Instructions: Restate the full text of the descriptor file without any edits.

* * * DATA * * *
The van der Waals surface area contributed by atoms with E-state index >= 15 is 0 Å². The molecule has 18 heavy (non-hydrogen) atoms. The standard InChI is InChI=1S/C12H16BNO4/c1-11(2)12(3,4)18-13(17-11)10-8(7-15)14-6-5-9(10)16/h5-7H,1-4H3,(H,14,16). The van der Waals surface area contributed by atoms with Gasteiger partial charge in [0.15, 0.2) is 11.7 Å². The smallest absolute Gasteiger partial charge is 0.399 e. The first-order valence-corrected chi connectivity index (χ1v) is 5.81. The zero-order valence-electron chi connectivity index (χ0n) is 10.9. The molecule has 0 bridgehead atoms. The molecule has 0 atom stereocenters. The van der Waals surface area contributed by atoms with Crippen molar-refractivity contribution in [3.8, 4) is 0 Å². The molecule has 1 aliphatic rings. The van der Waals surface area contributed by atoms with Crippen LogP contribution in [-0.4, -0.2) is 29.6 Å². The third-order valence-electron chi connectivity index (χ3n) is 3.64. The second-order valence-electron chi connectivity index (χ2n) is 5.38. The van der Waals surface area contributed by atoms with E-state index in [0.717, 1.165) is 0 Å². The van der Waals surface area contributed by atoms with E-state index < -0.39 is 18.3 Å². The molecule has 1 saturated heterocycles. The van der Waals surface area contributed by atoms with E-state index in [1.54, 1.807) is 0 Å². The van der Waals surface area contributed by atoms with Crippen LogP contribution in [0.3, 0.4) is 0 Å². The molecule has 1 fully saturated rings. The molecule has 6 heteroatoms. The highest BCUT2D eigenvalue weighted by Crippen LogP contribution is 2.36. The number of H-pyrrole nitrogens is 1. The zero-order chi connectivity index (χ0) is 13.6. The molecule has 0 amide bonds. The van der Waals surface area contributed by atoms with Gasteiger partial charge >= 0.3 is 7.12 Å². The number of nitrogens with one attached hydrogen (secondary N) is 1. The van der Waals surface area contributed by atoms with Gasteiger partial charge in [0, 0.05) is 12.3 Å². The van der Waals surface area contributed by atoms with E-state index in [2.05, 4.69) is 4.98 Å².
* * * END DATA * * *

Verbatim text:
The van der Waals surface area contributed by atoms with E-state index >= 15 is 0 Å². The molecule has 18 heavy (non-hydrogen) atoms. The standard InChI is InChI=1S/C12H16BNO4/c1-11(2)12(3,4)18-13(17-11)10-8(7-15)14-6-5-9(10)16/h5-7H,1-4H3,(H,14,16). The van der Waals surface area contributed by atoms with Gasteiger partial charge in [0.15, 0.2) is 11.7 Å². The smallest absolute Gasteiger partial charge is 0.399 e. The first-order valence-corrected chi connectivity index (χ1v) is 5.81. The zero-order valence-electron chi connectivity index (χ0n) is 10.9. The molecule has 0 bridgehead atoms. The molecule has 0 atom stereocenters. The van der Waals surface area contributed by atoms with Crippen molar-refractivity contribution in [3.8, 4) is 0 Å². The molecule has 1 aliphatic rings. The van der Waals surface area contributed by atoms with Crippen LogP contribution in [-0.4, -0.2) is 29.6 Å². The third-order valence-electron chi connectivity index (χ3n) is 3.64. The second-order valence-electron chi connectivity index (χ2n) is 5.38. The van der Waals surface area contributed by atoms with E-state index in [0.717, 1.165) is 0 Å². The van der Waals surface area contributed by atoms with E-state index < -0.39 is 18.3 Å². The molecule has 1 saturated heterocycles. The van der Waals surface area contributed by atoms with E-state index in [1.54, 1.807) is 0 Å². The van der Waals surface area contributed by atoms with Crippen LogP contribution in [0.3, 0.4) is 0 Å². The molecule has 1 fully saturated rings. The molecule has 6 heteroatoms. The highest BCUT2D eigenvalue weighted by Crippen LogP contribution is 2.36. The number of H-pyrrole nitrogens is 1. The zero-order chi connectivity index (χ0) is 13.6. The molecule has 0 amide bonds. The van der Waals surface area contributed by atoms with Gasteiger partial charge >= 0.3 is 7.12 Å². The number of nitrogens with one attached hydrogen (secondary N) is 1. The van der Waals surface area contributed by atoms with Gasteiger partial charge in [0, 0.05) is 12.3 Å². The van der Waals surface area contributed by atoms with E-state index in [2.05, 4.69) is 4.98 Å².